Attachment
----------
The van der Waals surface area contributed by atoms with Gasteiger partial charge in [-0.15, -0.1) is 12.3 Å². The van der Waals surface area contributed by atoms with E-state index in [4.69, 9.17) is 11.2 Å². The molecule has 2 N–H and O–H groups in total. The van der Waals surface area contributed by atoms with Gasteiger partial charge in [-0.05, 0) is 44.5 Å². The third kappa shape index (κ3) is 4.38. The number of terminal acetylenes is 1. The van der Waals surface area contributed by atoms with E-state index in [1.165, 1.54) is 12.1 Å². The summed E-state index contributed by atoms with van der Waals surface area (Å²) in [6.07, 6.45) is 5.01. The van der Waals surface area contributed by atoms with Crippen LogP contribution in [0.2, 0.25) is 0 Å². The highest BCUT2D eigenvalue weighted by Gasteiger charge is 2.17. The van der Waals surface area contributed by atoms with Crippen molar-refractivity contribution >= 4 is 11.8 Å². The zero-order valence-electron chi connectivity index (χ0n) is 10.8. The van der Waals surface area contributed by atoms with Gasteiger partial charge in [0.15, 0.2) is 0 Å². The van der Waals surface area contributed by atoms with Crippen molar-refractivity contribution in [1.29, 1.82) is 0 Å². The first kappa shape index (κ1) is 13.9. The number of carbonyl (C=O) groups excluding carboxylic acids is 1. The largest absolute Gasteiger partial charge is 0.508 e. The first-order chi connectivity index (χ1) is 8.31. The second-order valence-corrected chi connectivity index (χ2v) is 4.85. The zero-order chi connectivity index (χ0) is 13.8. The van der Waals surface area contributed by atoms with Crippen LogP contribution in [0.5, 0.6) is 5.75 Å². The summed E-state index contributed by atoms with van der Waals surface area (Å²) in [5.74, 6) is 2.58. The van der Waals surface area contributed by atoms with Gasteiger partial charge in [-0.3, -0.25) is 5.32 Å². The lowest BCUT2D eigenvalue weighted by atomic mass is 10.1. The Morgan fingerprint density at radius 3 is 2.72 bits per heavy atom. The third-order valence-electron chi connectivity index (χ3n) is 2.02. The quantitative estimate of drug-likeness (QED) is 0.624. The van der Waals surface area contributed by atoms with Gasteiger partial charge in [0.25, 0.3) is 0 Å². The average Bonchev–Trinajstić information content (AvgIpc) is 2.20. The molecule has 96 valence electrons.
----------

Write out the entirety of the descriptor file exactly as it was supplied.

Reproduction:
The van der Waals surface area contributed by atoms with Gasteiger partial charge in [-0.15, -0.1) is 12.3 Å². The van der Waals surface area contributed by atoms with E-state index in [4.69, 9.17) is 11.2 Å². The molecule has 2 N–H and O–H groups in total. The van der Waals surface area contributed by atoms with Gasteiger partial charge in [-0.05, 0) is 44.5 Å². The third kappa shape index (κ3) is 4.38. The number of terminal acetylenes is 1. The van der Waals surface area contributed by atoms with E-state index in [1.165, 1.54) is 12.1 Å². The summed E-state index contributed by atoms with van der Waals surface area (Å²) in [6.07, 6.45) is 5.01. The van der Waals surface area contributed by atoms with Crippen LogP contribution in [0.2, 0.25) is 0 Å². The highest BCUT2D eigenvalue weighted by Gasteiger charge is 2.17. The van der Waals surface area contributed by atoms with Crippen molar-refractivity contribution >= 4 is 11.8 Å². The zero-order valence-electron chi connectivity index (χ0n) is 10.8. The van der Waals surface area contributed by atoms with Gasteiger partial charge in [0.15, 0.2) is 0 Å². The van der Waals surface area contributed by atoms with Crippen molar-refractivity contribution in [1.29, 1.82) is 0 Å². The first kappa shape index (κ1) is 13.9. The number of carbonyl (C=O) groups excluding carboxylic acids is 1. The largest absolute Gasteiger partial charge is 0.508 e. The first-order chi connectivity index (χ1) is 8.31. The second-order valence-corrected chi connectivity index (χ2v) is 4.85. The zero-order chi connectivity index (χ0) is 13.8. The van der Waals surface area contributed by atoms with Crippen LogP contribution in [0.5, 0.6) is 5.75 Å². The summed E-state index contributed by atoms with van der Waals surface area (Å²) in [5.74, 6) is 2.58. The van der Waals surface area contributed by atoms with Gasteiger partial charge in [-0.3, -0.25) is 5.32 Å². The lowest BCUT2D eigenvalue weighted by atomic mass is 10.1. The Morgan fingerprint density at radius 3 is 2.72 bits per heavy atom. The third-order valence-electron chi connectivity index (χ3n) is 2.02. The quantitative estimate of drug-likeness (QED) is 0.624. The van der Waals surface area contributed by atoms with Gasteiger partial charge in [0.25, 0.3) is 0 Å². The average Bonchev–Trinajstić information content (AvgIpc) is 2.20. The molecule has 96 valence electrons.